Château Poitevin, Médoc
Up in northern Medoc in Jau-Dignac-et-Loirac, this property is worth discovering in both red (their main production) and (harder to find but brilliant) white wine.
It’s easily one of the most reliable, rarely-disappoints Cru Bourgeois that you can find.
Owners Guillaume and Natacha Poitevin work with oenologist Antoine Medeville to draw the best out of their gravelly terroir, on one of the most northerly plateaus in the winemaking Médoc.
The white is 90% Sauvignon Blanc, 10% Semillon and has that gunsmoke, flinty edge that makes your heart race and is not always easy to find in Bordeaux.
The red is a blend of just a little more Merlot than Cabernet Sauvignon, but still delivers tons of cassis and cedar typicity without having to pay serious prices.
Château Les Trois Croix, Fronsac
You won’t pay more than €20 in France for this brilliant Fronsac, owned by Patrick Leon, ex-Mouton winemaker who works with his Bertrand.
They now both consult around the world and in this wine offer up an amazingly reliable slice of Bordeaux expertise.
The mainly Merlot grapes (usually 80% in the blend, with 20% Cabernet Franc) are grown on the same type of limestone plateau that you find in St-Emilion and are rounded out with a oak ageing that usually sees around 30% new barrels.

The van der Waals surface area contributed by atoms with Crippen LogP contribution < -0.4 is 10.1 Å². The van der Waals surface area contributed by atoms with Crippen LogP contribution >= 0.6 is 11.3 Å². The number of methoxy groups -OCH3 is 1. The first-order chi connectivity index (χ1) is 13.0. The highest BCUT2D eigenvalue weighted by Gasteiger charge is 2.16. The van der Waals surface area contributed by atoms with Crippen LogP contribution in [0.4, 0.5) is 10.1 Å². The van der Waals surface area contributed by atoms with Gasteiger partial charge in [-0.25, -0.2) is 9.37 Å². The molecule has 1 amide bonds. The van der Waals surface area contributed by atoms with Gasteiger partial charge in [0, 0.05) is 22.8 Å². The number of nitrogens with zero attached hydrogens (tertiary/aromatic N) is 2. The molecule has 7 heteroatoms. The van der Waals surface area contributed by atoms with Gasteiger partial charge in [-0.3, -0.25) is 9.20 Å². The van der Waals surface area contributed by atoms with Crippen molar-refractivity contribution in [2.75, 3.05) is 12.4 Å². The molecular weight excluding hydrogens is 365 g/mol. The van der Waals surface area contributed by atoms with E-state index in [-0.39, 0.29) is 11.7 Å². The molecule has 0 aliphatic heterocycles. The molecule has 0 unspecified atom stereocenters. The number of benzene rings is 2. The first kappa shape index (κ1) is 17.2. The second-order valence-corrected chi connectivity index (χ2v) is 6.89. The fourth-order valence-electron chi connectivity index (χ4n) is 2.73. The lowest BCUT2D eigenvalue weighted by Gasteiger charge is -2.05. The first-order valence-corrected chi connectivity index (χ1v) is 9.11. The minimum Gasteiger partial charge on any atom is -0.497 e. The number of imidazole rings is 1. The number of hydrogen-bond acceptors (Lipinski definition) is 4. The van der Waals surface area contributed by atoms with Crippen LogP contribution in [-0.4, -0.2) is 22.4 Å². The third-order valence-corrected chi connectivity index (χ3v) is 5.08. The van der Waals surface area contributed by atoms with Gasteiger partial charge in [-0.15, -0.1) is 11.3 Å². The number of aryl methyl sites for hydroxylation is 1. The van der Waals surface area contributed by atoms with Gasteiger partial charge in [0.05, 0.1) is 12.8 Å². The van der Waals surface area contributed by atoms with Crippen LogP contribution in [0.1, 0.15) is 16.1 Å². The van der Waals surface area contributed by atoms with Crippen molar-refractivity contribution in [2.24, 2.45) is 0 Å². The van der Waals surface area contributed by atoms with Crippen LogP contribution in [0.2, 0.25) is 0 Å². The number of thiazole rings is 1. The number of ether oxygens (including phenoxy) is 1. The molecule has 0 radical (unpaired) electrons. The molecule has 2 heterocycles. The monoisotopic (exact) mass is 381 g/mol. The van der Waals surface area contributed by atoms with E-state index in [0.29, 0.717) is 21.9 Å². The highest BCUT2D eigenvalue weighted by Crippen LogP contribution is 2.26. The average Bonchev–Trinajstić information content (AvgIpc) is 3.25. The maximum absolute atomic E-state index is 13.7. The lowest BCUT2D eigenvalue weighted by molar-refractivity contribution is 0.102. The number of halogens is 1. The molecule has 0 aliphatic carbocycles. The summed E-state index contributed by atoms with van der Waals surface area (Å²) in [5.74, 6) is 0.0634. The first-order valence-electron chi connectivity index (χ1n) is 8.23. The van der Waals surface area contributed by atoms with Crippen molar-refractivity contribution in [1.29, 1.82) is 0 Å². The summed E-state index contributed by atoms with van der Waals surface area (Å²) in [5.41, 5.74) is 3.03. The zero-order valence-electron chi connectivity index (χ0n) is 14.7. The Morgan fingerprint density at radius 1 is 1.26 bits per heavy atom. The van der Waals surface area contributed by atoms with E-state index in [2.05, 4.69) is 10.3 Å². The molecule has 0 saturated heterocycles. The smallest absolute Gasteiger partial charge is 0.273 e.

I have loved pretty much every recent vintage here, but maybe search out the 2015 for its damson fruits rippling with minerality.
Château le Puy Cuvée Emilien Francs Côtes de Bordeaux
Again the price for the quality is extremely fair – perhaps €22 in France retail price, usually around £30 in the UK.
This is a wine that I often write about, but it’s worth putting in to this roundup of great value Bordeaux because its story (and starring role in The Drops of God manga) often means people expect it to be far more expensive.
Organic, biodynamic, low sulphur, long ageing of 24 months in barrels that are aged five to 40 years old.
Again very consistent across vintages, but look out particularly for the 2009 and 2015, both tasting utterly delicious right now.
This is a generous wine, well balanced, great tension, plump fruit, and always with a lick of salinity of the finish that speaks to the limestone in the soils.
Located at one of the highest spots on the Right Bank.
Château Roquetaillade La Grange, Graves
Dominique Guignard is president of the Graves appellation since 2015, and works at the family estate with his two brothers Bruno and Pascal.
Right down in southern Graves near the village of Bazas, these are wines that stand out for me regularly in blind tastings of the appellation, and that I feel totally confident in recommending to friends.
It’s the reds that really work the best most for me, fleshy well extracted black fruits that capture the balance and restraint of the best Graves.